Proud members of the Vast Right Wing Conspiracy. We strongly believe in personal freedom, responsibility, and gun rights. We also believe in the 90/10 theory. That means that 10% of the people have 90% of the talent. Unfortunately, we are not in the 10% category. However, the rest of us are still better than 90% of the politicians.

Saturday, March 5, 2011

Why I don't like driving in snow

I have to confess, I am one of the drivers that everyone who has any experience driving in snow and ice hates to see on the road at those times. I grew up in the land of climate, not weather. If we wanted to see weather we went to visit it, it never came to visit us. I never saw snow that wasn't on the ski slopes or in the neighbor's yard. H. used to rent a snow machine and every year for Christmas he would put 36 tons of snow in his front yard for his sons and all the neighbor kids to play in. The snow I knew was always nicely manicured.

Once on a trip it started to snow when we were at a hotel and my father took me down to play in it, but that was the only time I actually saw it in it's undisciplined natural state where it just fell out of the sky and landed wherever it wanted. That's not really a good system, by the way.

Then when I was a college sophomore, my boyfriend, for reasons still completely unfathomable, decided to go to law school in Michigan. Our school breaks were not at the same time, so on break I went to visit him.

Since he had classes the first day of my visit, I thought I would use the time and go tour the State Capitol.

It snows in Michigan.

So before I could go I had to dig his car out. Intrepidly, I got the snow shovel out of the car and began. Now, when we were at that hotel when I was a little girl, the snow was removed by large trucks that came through and vacuumed the snow, blowing it into the dump beds and hauling it away. So I also got the big black trash bags out to dispose of the snow, so it would be ready for the trucks to haul it away. It was a residential area, after all. And I began scooping the snow into the big black trash bags.

BF's landlord lived below him in an apartment with a large bow window where he would sit and drink his morning coffee and read the paper. After watching me for a little while he came out and said, "What are you doing?"

(It's ok, I'm used to being greeted that way.)

So I told him, "I'm going to see the Capitol."

"No, what are you doing?"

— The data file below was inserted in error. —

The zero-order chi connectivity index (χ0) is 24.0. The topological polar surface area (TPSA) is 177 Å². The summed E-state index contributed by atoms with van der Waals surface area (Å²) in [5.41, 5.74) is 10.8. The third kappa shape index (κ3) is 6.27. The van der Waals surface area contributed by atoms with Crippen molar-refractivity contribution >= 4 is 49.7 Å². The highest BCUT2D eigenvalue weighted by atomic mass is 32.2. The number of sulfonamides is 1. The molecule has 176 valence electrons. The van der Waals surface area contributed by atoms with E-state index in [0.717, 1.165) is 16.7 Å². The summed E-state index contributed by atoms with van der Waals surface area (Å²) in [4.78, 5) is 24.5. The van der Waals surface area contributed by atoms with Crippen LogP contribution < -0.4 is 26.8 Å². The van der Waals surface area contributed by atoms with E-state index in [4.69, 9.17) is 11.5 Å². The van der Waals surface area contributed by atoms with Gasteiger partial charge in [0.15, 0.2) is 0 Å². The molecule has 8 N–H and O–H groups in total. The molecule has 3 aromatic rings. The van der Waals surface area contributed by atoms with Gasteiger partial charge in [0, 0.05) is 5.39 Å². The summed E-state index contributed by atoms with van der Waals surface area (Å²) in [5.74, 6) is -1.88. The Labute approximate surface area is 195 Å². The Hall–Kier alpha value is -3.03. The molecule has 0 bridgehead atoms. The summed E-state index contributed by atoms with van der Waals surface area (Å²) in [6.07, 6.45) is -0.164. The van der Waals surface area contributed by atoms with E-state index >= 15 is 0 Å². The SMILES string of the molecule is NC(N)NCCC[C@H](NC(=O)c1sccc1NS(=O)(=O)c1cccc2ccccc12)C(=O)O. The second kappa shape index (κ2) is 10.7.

"Digging the car out so I can go see the Capitol."

"You want to borrow a shovel?"

"Isn't that what this is? Looks just like what we use to dig for clams at home."

"Around here we use those for scraping the windshields."

"Oh, then, yes, I would like to borrow a shovel."

He gave me the shovel and went back to his paper and coffee. Shovel in hand, the job was proceeding apace, when I was again interrupted. This time by the guy who lived on the third floor, who was on his way out to class.

"What are you doing?"

"I'm going to tour the Capitol."

"No, what are you doing?"

"Digging the car out so I can go see the Capitol."

"Why are you putting the snow in trash bags?"

"For the dump trucks."

"Huh? Never mind. Most people just pile it up in front of their cars."

Well, that certainly made the job go faster. Once I had the car cleared off, I blithely hopped in, engaged the clutch, and took off. Sort of. I had no idea cars could travel sideways without a stunt driver behind the wheel.

Several blocks and one bridge later I decided I didn't really want to see the Capitol that bad, and tried to turn the car to go back to the apartment. It wasn't very cooperative, so I ended up leaving it there and walking back.

When BF got home the first words out of his mouth were "Everyone at school knows my girlfriend is a natural blond now. Were you really bagging the snow?"

"Yes, I.."

"Hey, wait, where's my car?"

"It's down the block. I tried to bring it back here, but it didn't want to come. You see..."

By then he was out of hearing, so there wasn't any point in explaining further.

It took at least ten years for him to admit that perhaps he should have considered my lack of experience in those conditions before handing me the keys to his Corvette.

And that's why I don't like driving in snow and ice.


  1. Why I don't like driving in snow. But sometimes you just gotta do it. Just... try to avoid the rear wheel drive sports cars!

  2. Yes, the 'vette wasn't quite as pretty when I got through as it had been when I started. I now live in a place where we get one, maybe two days of snow and or ice every year. Obviously not enough for me to really learn to drive in those conditions. Unfortunately, I have one of those jobs where I am considered "Essential Personnel" and I don't think I would like the consequences of missing due to poor road conditions. They tell me we can ask the police to transport us, but they don't really like doing it and they won't take us home again. Since I live 30 miles from work in an area with no public transportation that's not really useful. Generally, my preparation for winter consists of praying that the snow day will fall on my day off work.

  3. Great story. Did you manage to get onto Michigan Ave and at least see the Capitol in the distance while spinning out every which way?

    Snow here in Michigan sucks, the freezing rain we got last Friday morning however sucks much more.

  4. Thanks. I was reminded of this when I read your hating winter story.

    I left the car on the corner of Michigan and his street in East Lansing. It was when I saw how much further I had to go and how much busier it was when I got off his street that I decided to quit. I had already crunched one little tiny thing and the odds weren't improving.